Suedzucker confirms better outlook as bioethanol prices recover


Suedzucker, Europe’s largest sugar refiner, said on Thursday it had raised its full-year earnings forecast because of higher bioethanol prices, but said the sugar market was depressed and was likely to remain so.

EU ethanol prices rose from about 535 euros a cubic metre in early June to 560 euros at the end of August, with rising demand meeting a supply shortage, Suedzucker said.

The company’s bioethanol unit CropEnergies posted a first-half operating profit of 40 million euros against a loss of 4 million euros a year previously.

“The recent significantly higher ethanol sales revenues in comparison to last year’s low level combined with lower net raw material costs more than offset the lower volumes,” it said.

The production standstill at its British bioethanol plant in Wilton had generated cost savings, it said.

The company said it expected group operating profit to reach 180 million euros to 230 million euros ($202.6 million-$258.8 million) in the fiscal year to end-February, confirming its previous announcement on Sept. 22.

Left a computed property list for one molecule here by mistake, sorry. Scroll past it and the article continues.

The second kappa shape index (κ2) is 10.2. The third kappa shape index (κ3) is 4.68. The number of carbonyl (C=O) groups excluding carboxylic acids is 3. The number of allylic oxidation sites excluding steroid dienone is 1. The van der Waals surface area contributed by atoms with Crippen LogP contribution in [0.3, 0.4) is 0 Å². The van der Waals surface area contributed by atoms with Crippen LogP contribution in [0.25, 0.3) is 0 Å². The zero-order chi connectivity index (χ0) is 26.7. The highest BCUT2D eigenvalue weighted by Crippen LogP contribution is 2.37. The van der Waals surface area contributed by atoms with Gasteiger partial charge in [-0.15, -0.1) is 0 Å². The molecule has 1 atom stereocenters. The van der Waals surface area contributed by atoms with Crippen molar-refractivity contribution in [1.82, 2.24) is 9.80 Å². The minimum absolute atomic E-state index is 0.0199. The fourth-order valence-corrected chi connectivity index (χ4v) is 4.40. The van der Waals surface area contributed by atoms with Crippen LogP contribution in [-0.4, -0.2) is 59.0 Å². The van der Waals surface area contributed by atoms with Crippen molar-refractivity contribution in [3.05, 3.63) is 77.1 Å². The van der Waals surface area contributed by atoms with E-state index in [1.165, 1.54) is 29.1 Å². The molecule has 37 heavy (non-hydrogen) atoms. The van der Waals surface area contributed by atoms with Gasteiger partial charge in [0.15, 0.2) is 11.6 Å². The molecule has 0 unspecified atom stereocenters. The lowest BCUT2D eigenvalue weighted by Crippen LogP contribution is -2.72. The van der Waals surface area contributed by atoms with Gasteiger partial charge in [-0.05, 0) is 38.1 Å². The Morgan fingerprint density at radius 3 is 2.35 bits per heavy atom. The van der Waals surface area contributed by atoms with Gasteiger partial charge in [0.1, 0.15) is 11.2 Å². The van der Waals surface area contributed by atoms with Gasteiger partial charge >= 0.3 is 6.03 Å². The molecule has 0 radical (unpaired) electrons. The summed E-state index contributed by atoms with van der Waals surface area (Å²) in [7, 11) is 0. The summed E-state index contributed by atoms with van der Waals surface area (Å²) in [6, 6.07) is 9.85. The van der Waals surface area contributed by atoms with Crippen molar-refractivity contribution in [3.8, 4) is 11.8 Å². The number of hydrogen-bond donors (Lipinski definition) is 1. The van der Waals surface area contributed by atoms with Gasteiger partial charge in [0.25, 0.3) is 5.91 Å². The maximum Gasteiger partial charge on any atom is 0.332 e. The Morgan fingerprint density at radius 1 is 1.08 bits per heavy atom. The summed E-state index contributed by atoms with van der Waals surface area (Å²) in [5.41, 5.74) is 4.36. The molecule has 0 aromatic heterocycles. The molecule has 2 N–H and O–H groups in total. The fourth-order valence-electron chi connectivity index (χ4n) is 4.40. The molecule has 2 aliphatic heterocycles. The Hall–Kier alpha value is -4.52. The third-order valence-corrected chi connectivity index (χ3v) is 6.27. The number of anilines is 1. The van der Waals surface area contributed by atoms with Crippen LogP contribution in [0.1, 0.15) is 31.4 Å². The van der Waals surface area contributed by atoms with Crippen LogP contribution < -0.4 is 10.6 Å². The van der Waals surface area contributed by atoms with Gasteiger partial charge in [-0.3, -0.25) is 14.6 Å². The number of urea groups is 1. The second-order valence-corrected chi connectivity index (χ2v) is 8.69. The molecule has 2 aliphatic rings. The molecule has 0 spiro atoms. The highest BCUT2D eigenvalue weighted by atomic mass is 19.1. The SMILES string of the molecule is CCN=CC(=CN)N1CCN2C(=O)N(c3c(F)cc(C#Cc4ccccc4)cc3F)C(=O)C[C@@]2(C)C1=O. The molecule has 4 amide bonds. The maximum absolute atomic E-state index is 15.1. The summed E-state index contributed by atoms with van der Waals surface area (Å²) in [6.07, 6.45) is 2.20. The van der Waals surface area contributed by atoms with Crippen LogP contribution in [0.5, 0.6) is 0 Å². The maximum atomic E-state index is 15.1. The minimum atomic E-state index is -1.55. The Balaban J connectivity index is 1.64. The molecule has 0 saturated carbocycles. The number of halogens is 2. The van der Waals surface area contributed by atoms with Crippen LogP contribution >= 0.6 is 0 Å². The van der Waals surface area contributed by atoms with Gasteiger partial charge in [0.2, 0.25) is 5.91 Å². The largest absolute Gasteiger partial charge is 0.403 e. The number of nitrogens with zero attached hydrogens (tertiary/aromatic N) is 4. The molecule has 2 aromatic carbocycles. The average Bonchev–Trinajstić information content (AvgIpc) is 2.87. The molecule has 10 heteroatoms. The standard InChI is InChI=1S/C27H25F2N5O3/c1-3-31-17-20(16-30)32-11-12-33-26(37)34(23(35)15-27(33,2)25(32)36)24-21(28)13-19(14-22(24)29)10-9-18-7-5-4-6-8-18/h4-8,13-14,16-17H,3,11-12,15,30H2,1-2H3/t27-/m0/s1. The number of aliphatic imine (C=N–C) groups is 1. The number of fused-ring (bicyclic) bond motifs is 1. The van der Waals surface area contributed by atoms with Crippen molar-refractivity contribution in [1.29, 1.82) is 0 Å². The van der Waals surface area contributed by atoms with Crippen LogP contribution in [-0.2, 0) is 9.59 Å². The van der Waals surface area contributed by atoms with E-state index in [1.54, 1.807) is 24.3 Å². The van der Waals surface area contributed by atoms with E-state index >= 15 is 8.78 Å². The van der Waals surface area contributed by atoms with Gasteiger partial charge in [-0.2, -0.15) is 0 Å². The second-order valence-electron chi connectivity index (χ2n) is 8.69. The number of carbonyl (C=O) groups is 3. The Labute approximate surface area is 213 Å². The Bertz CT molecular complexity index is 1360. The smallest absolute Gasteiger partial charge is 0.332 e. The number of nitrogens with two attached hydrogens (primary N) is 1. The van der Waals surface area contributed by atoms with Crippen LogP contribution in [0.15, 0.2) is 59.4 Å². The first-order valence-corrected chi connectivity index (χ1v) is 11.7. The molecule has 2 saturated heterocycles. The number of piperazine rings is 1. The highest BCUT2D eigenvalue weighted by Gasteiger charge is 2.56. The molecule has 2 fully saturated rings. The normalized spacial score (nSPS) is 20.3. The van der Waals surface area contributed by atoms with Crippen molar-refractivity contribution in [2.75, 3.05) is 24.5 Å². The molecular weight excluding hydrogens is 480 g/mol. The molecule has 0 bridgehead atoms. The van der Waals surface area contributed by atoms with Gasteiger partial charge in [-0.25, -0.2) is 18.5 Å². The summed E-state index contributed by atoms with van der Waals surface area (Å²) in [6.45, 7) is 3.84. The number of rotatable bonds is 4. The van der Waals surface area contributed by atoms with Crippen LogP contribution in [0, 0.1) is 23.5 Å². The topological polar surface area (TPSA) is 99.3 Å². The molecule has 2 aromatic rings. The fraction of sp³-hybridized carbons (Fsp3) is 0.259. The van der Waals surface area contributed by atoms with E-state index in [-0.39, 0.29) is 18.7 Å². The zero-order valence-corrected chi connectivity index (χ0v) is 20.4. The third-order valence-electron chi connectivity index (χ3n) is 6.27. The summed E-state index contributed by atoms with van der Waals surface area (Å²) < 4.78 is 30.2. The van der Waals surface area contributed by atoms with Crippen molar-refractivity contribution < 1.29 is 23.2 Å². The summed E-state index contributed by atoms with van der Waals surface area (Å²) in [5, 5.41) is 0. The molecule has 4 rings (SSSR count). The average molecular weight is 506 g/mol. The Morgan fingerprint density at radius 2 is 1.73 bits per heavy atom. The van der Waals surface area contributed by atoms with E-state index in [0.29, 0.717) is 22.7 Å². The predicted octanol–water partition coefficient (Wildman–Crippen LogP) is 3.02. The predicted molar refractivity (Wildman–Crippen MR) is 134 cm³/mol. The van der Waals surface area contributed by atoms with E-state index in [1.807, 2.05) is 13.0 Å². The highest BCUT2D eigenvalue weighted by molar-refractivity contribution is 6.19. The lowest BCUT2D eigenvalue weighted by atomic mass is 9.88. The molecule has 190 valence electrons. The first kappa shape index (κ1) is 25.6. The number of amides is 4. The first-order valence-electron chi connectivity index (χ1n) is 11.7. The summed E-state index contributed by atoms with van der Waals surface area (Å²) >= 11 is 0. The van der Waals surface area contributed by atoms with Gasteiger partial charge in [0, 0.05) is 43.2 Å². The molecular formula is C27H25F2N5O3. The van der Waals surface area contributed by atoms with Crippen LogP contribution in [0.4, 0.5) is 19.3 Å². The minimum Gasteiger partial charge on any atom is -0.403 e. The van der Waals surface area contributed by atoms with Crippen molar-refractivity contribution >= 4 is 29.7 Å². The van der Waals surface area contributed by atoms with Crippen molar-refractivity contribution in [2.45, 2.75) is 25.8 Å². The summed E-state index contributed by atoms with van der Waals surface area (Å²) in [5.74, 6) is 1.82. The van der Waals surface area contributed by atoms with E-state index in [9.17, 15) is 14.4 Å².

It had previously forecast group operating profit at between 50 million euros and 150 million euros.

Suedzucker’s operating profit last year was 181 million euros.

Suedzucker also said it expected financial year 2015/16 group sales of 6.2 billion euros to 6.4 billion euros against the previous year’s 6.8 billion euros.

Suedzucker group operating profit in its fiscal first half ended Aug. 31 fell to 134 million euros from 147 million euros a year previously, largely due to difficult sugar markets.

The EU sugar market has been depressed by large supplies following a bumper harvest last year and lower prices, especially in south Europe.

Suedzucker said its sugar division posted a first-half operating loss of 13 million euros against a profit of 68 million in the same period last year.

Prices of sugar produced inside the EU’s production quotas are lower than during the same time last year although prices have stabilised, it said.

Export prices for sugar produced outside the EU production quotas were also lower than last year as world market prices retreated, it said.

The sugar sector is expected to remain depressed in the rest of the fiscal year, it said.

“We expect the sugar segment’s revenues to again be sharply lower, since sales revenues have again declined since the beginning of the 2014/15 sugar marketing year on Oct. 1, 2014, and this will now impact the full year,” it said.


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